Gold Coast micro development wins national award

A pioneering Gold Coast ‘micro’ project is getting big attention, taking out a prestigious national award as its architect prepares to turn the sod on her next tiny development in south east Queensland.

Featuring homes built on land ranging from just 38sqm in Southport, ENVI Micro Urban Village has been recognised with a Good Design Award Gold Accolade in the Architectural Design Commercial and Residential category of the Good Design Awards.

Architect Amy Degenhart, the brains behind the project, was also one of five finalists in the Good Design Awards 2020 Women in Design, alongside creatives, innovators and researchers from diverse fields.

Amy, who heads architecture firm degenhartSHEDD and tiny-lot developer Bubbl Up, said the Good Design Award for ENVI was recognition of the significant benefits of micro design.
The awards attracted a record 835 design projects from around Australia, with more than 55 jurors evaluating each entry on its ‘good design’, ‘design innovation’ and ‘design impact’.

“Micro-lot development is one answer to our housing affordability issues and the lack of traditional developable land in inner-city areas,” she said.

“Showcasing how thoughtful and innovative design can result in beautiful, liveable micro abodes, it provides a peek into the future of housing development, where we don’t need to go ‘up’ or ‘out’ to cater to growing populations.

“This style of development makes better use of infill sites that serve to reinforce neighbourhood character rather than replace it, providing gentle rejuvenation while delivering housing density, diversity and affordability in the process.

“It is ideal for locations close to amenities, jobs and public transport, making more efficient use of existing infrastructure, creating positive health, lifestyle and community benefits, as well as contributing to improved financial wellbeing for homeowners.”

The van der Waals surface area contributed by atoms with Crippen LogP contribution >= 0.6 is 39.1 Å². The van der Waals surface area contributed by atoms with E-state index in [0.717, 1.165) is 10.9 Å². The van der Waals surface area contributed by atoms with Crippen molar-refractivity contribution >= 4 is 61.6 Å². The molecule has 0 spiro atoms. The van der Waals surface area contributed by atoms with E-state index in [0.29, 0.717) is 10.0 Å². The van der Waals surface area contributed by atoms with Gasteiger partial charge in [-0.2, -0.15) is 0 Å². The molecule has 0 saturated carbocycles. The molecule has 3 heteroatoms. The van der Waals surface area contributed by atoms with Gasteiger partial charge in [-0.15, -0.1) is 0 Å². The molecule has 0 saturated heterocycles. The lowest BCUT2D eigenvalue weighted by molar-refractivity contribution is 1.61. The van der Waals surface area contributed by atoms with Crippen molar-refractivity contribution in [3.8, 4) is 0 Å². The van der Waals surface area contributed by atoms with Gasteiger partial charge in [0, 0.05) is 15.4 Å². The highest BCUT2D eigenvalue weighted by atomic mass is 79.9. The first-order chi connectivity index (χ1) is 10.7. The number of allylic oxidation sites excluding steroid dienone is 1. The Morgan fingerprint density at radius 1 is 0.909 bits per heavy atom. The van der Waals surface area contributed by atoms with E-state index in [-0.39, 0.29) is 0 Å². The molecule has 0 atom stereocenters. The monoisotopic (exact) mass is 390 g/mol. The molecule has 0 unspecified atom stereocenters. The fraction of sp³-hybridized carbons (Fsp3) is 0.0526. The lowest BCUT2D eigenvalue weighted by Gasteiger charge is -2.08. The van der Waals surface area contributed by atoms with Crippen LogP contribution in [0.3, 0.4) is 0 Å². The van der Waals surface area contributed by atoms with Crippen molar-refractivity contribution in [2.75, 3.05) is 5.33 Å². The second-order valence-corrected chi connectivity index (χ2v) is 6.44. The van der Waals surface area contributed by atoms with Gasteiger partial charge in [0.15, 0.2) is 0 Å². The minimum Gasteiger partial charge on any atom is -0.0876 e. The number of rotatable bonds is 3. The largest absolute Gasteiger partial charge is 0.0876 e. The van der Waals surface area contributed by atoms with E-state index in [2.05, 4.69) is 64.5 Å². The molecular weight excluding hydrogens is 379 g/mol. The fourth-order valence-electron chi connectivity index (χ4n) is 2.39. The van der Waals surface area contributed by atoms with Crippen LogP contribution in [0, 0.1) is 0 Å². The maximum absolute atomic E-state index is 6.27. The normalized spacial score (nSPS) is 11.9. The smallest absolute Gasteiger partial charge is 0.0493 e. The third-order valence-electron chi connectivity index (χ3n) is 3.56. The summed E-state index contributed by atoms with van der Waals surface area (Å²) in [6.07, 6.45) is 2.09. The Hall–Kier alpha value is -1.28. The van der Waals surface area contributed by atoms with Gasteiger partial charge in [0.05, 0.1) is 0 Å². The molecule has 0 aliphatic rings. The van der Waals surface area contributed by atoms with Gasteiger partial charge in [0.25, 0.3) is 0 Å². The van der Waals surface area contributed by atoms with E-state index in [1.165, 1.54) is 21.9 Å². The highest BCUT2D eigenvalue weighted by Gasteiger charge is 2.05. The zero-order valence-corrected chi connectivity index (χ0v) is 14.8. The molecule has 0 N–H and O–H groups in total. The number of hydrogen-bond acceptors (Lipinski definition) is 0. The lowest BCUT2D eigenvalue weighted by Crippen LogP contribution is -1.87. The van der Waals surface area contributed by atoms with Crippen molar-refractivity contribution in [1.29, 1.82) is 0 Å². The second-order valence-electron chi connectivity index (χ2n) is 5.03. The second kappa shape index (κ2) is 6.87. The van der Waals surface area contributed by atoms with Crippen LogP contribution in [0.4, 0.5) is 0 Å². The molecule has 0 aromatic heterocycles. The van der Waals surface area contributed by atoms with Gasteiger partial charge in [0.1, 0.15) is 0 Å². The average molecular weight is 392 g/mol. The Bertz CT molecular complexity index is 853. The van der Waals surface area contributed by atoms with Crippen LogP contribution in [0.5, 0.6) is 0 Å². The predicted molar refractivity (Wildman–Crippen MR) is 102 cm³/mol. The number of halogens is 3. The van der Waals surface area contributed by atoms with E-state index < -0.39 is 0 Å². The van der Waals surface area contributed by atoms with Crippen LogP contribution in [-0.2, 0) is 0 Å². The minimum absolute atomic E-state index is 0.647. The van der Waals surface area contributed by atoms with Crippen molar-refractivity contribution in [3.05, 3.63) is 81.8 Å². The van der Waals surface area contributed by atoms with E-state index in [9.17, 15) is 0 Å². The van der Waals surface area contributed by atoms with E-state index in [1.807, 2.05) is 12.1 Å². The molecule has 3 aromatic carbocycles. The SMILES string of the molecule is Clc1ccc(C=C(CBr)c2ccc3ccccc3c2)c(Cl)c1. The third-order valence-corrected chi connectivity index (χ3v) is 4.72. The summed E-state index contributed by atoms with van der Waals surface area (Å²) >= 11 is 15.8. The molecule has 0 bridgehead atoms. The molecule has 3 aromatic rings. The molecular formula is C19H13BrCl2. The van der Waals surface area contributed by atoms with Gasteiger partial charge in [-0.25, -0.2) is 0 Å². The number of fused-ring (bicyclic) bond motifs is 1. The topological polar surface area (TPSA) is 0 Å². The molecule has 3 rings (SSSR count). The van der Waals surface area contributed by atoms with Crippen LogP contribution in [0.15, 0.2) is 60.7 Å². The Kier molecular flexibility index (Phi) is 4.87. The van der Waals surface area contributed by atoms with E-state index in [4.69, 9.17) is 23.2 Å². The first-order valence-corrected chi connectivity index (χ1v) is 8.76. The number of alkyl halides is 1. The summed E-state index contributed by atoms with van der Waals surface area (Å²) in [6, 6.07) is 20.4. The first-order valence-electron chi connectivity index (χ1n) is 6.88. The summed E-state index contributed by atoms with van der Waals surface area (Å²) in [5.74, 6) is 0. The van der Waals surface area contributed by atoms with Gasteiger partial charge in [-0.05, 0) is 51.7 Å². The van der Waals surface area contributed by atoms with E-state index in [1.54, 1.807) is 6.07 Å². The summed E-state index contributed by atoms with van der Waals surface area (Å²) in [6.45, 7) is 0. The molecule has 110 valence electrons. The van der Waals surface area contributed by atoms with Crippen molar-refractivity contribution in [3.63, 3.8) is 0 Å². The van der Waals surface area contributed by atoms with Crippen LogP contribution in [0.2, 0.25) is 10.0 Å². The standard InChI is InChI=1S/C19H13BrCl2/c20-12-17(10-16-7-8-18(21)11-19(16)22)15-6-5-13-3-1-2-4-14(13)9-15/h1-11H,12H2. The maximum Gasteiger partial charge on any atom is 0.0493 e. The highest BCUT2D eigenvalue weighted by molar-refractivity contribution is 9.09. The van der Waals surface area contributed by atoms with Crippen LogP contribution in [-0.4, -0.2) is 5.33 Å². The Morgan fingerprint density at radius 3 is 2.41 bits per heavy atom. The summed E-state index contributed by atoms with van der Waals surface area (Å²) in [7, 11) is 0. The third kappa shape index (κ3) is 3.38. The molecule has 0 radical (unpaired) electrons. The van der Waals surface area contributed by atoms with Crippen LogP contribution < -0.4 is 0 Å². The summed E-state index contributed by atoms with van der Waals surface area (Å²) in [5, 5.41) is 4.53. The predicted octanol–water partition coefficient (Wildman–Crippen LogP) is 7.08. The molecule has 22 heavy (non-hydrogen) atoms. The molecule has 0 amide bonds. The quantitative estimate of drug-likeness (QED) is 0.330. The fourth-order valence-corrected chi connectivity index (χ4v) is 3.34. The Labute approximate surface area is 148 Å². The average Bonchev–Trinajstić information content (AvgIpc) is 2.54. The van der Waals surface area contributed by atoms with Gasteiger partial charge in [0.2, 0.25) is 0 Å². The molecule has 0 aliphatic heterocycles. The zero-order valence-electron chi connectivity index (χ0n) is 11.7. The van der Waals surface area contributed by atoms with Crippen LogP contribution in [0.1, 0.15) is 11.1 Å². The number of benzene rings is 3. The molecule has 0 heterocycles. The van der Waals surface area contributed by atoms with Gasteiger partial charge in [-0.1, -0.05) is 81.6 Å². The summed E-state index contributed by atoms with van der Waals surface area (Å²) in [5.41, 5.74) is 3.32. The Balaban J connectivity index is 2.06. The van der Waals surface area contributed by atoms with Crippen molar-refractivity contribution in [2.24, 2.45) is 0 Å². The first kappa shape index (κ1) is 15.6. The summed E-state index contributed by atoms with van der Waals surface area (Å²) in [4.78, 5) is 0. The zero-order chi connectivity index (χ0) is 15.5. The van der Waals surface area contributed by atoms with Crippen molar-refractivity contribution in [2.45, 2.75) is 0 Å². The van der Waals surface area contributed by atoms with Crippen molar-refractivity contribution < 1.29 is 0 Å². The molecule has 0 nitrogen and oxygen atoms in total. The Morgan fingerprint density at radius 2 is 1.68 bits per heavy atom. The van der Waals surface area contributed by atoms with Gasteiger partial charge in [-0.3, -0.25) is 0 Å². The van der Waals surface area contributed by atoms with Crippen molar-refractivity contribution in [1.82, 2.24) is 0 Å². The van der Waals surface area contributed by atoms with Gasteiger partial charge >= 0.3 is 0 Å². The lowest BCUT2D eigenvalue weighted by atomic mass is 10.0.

The Good Design Awards jury praised ENVI Micro Urban Village, commenting: “This challenge – to transform one house into ten desirable affordable homes – is an important case study for our growing cities. The homes are thoughtfully designed to respect the local context and to overcome fears of higher density within the local community. This project demonstrates a new approach to high-density housing that is both affordable and aesthetically stimulating. Good to see a high level of original and innovative thinking behind this successful outcome.”

Located on a 673sqm site on the corner of Meron and Lenneberg streets in Southport, ENVI comprises ten freehold home sites, nine of which have already been constructed as house and land packages, with the last – and largest home – soon to be commenced. As an innovative strategy, some buyers were given the option to opt out of a car space to further boost affordability, while actively supporting the principles of a walkable community.

ENVI has already won a string of awards, including the AIA Gold Coast Northern Rivers Architecture Awards Regional Project of the Year and the AIA 2020 GCNR Brian Mossop and Ken Newton People’s Choice Award.

Amy is preparing to start construction in the coming months on her next infill development in south east Queensland at Slacks Creek, which is part of the State Government’s Better Neighbourhood Logan initiative, aimed at delivering new affordable housing options in the region.

Through her family development company Urban Pure, which she heads along with former Varsity Lakes project manager and co-director Martyn Shedd, the small lot project on Wagensveldt Street will follow in the footsteps of ENVI, with the potential to yield up to 10 affordable homes – a few of them containing a single bedroom – with prices to start under $300,000.

“We are in the early development stages for this new project but are excited about the possibilities,” Amy said.

“We found 70 per cent of buyers at ENVI were first home buyers, which demonstrates this style of housing has the desired effect of helping people step into the market.

“Interestingly, we also found the homes appealed to empty-nesters wanting to downsize to an area with an array of amenities at the doorstep while unlocking equity, and to second home buyers keen to upgrade their lifestyle by adding an element of style and autonomy not available in a community title complex.

“We hope to achieve a similar balance of interest in this new project at Logan, adding to the vibrancy and diversity of the community.”

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